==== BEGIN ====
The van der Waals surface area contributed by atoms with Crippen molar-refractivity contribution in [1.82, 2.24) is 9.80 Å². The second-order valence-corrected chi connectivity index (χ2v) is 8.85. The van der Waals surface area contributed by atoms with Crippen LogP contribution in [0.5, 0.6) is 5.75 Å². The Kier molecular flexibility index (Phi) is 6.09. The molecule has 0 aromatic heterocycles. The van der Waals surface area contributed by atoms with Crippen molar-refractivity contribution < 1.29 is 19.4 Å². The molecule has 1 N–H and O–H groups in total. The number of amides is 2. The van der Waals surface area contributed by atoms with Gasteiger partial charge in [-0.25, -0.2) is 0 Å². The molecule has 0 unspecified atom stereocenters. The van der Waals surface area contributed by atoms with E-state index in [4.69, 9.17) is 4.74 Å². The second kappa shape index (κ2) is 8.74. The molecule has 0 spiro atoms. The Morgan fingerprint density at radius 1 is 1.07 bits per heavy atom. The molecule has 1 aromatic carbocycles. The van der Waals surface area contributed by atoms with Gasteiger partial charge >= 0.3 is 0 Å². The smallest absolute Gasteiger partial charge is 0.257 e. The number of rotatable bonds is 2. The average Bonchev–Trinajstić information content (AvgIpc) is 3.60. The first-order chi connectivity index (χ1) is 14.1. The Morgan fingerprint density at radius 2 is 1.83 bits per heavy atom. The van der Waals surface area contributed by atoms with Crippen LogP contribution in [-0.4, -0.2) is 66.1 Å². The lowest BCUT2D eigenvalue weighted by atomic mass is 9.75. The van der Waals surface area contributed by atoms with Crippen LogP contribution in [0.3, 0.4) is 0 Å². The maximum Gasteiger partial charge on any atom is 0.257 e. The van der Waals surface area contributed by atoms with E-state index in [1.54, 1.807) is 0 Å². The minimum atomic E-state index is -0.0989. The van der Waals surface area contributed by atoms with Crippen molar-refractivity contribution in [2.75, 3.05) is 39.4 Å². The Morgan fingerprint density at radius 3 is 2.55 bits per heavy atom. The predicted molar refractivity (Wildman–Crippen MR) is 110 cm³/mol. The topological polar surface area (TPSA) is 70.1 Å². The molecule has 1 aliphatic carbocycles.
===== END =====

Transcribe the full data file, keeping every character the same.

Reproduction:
The van der Waals surface area contributed by atoms with Crippen molar-refractivity contribution in [1.82, 2.24) is 9.80 Å². The second-order valence-corrected chi connectivity index (χ2v) is 8.85. The van der Waals surface area contributed by atoms with Crippen LogP contribution in [0.5, 0.6) is 5.75 Å². The Kier molecular flexibility index (Phi) is 6.09. The molecule has 0 aromatic heterocycles. The van der Waals surface area contributed by atoms with Crippen molar-refractivity contribution < 1.29 is 19.4 Å². The molecule has 1 N–H and O–H groups in total. The number of amides is 2. The van der Waals surface area contributed by atoms with Gasteiger partial charge in [-0.25, -0.2) is 0 Å². The molecule has 0 unspecified atom stereocenters. The van der Waals surface area contributed by atoms with E-state index in [4.69, 9.17) is 4.74 Å². The second kappa shape index (κ2) is 8.74. The molecule has 0 spiro atoms. The Morgan fingerprint density at radius 1 is 1.07 bits per heavy atom. The molecule has 1 aromatic carbocycles. The van der Waals surface area contributed by atoms with Gasteiger partial charge >= 0.3 is 0 Å². The smallest absolute Gasteiger partial charge is 0.257 e. The number of rotatable bonds is 2. The average Bonchev–Trinajstić information content (AvgIpc) is 3.60. The first-order chi connectivity index (χ1) is 14.1. The Morgan fingerprint density at radius 2 is 1.83 bits per heavy atom. The van der Waals surface area contributed by atoms with Crippen LogP contribution in [-0.4, -0.2) is 66.1 Å². The lowest BCUT2D eigenvalue weighted by atomic mass is 9.75. The van der Waals surface area contributed by atoms with Crippen LogP contribution in [0.3, 0.4) is 0 Å². The maximum Gasteiger partial charge on any atom is 0.257 e. The van der Waals surface area contributed by atoms with E-state index in [1.54, 1.807) is 0 Å². The minimum atomic E-state index is -0.0989. The van der Waals surface area contributed by atoms with Crippen molar-refractivity contribution in [2.75, 3.05) is 39.4 Å². The Morgan fingerprint density at radius 3 is 2.55 bits per heavy atom. The predicted molar refractivity (Wildman–Crippen MR) is 110 cm³/mol. The topological polar surface area (TPSA) is 70.1 Å². The molecule has 1 aliphatic carbocycles.